Inconvenient Truths of HS2

So after a busy year of campaigning, the government decision is due any day now. And what can we expect?
Well the signs are not good – amidst all of the rumours currently flying around, the government does look set to ignore the popular majority, ignore the consultation responses, ignore the hard academic and economic evidence, and stick to the plan with probably just a few tweaks here and there.

The greedy fat cat selfish elite will be delighted. Meanwhile the 90%+ of the population who’ll never use the railway will pay for it – and in fact already are. Every penny saved by tuition fees, slashed pensions, higher fares, public sector pay freezes and so on, will all help adjust the public finances to pay for it.  And for London residents, remember, the proposals could include higher council taxes to help pay for it too.

As usual, the national corporate media will focus on the effect on the Chilterns, without a moment’s pause for thought about the effects on hard working families in affected parts of London, particularly Hillingdon.  Let’s not forget that 200 homes in Camden could be lost, many in Hillingdon, and many more badly affected by construction and noise.

In the next few days we can also expect some prominent historians recruited by the government PR machine to prostitute their talents and wax lyrical about the return of a mythical Victorian golden age of railways. Of course they won’t mention anything about Victorian child labour, rampant imperialism, the disgraceful handling of the Irish and Indian famines, and so on. Or the inconvenient truth that most Victorian railways went bankrupt.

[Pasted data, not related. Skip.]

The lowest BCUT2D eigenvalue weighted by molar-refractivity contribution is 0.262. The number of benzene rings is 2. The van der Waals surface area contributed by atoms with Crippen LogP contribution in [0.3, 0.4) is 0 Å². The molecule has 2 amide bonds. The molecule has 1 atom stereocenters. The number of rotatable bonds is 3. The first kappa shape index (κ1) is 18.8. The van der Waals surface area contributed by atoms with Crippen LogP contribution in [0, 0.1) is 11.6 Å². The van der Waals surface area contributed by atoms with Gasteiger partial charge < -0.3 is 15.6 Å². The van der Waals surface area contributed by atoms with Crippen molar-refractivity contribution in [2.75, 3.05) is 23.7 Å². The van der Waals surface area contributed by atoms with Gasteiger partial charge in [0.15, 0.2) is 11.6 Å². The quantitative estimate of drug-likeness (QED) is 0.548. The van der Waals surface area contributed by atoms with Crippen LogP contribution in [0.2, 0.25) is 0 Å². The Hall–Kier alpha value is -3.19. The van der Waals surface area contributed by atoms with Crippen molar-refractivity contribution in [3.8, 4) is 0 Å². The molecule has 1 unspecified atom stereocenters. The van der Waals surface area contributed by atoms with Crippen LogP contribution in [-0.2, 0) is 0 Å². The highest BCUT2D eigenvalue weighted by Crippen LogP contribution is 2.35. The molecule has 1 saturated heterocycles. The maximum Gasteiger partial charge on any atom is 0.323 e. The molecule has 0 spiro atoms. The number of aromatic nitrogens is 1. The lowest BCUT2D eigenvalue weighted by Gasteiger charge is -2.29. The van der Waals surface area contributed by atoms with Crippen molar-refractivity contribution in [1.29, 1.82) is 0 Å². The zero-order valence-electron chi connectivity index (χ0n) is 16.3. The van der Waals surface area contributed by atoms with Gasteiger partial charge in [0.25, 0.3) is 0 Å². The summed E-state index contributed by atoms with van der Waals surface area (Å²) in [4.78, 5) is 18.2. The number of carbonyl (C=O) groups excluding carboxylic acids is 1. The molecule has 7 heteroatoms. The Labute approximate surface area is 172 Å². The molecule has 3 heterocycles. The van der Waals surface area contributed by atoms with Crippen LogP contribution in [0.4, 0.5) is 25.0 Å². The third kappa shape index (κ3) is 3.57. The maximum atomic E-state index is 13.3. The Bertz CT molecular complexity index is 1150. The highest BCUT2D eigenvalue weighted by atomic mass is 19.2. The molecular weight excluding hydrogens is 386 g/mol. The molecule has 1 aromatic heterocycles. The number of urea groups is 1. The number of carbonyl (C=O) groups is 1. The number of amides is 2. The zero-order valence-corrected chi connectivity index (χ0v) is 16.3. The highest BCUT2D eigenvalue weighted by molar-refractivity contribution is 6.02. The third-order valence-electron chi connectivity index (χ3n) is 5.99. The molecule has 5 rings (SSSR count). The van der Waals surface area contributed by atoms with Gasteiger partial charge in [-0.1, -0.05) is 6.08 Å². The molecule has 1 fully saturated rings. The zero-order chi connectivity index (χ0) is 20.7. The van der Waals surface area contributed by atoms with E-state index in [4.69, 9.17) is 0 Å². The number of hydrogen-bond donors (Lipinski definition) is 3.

Hillingdon residents will of course be familiar with the great Victorian engineer Brunel, with the local university named in honour. For poor comparison, we now have the genius of Professor McNaughton. Who is overseeing a 155 mile per hour train route 5 metres from children’s play areas and 20 metres from bedrooms; heading 10 miles west before heading to Birmingham which is north-west, and eventually joining a derelict west London industrial estate to the edge of Birmingham.

So what did we learn this past year? The government’s economic case was a fantasy; their environmental case was derided by every environmental group as being sustainabull; and the claimed benefit of saving a few minutes journey time was trashed by their own commissioned market research (which confirmed common sense, that people would just get up and set off later if they could get to home and work quicker). But none of it really seemed to matter to the government. Their arguments subtly shifted to being about jobs and future capacity.

We can’t really argue with the extra capacity point – there certainly will be spare capacity because there won’t be enough passengers when the working age population levels off or falls, particularly if the government’s own migration targets are met! And the current lack of capacity in schools, prisons, and regional transport doesn’t seem to have filtered through to the bureaucrats.

Jobs? Of course some jobs will be created and no opponent has said otherwise. But the current claim is of one million jobs! No surprise that this figure comes from an economist who, just coincidentally, happens to be on the board of Network Rail. Let’s remember that HS2 Ltd’s own documents said 40,000 jobs and that few people living around the areas to be “regenerated” would benefit from new jobs because they are underqualified and unskilled. Er, hello, doesn’t that mean more money should be targeted at education and training then????

Perhaps there’ll be tunnels through Hillingdon and we’ll be expected to go away and shut up. Nope – we’ve lifted the stone and don’t like what we’ve found crawling underneath. We will not go away now, because HS2 must be stopped in the national interest.

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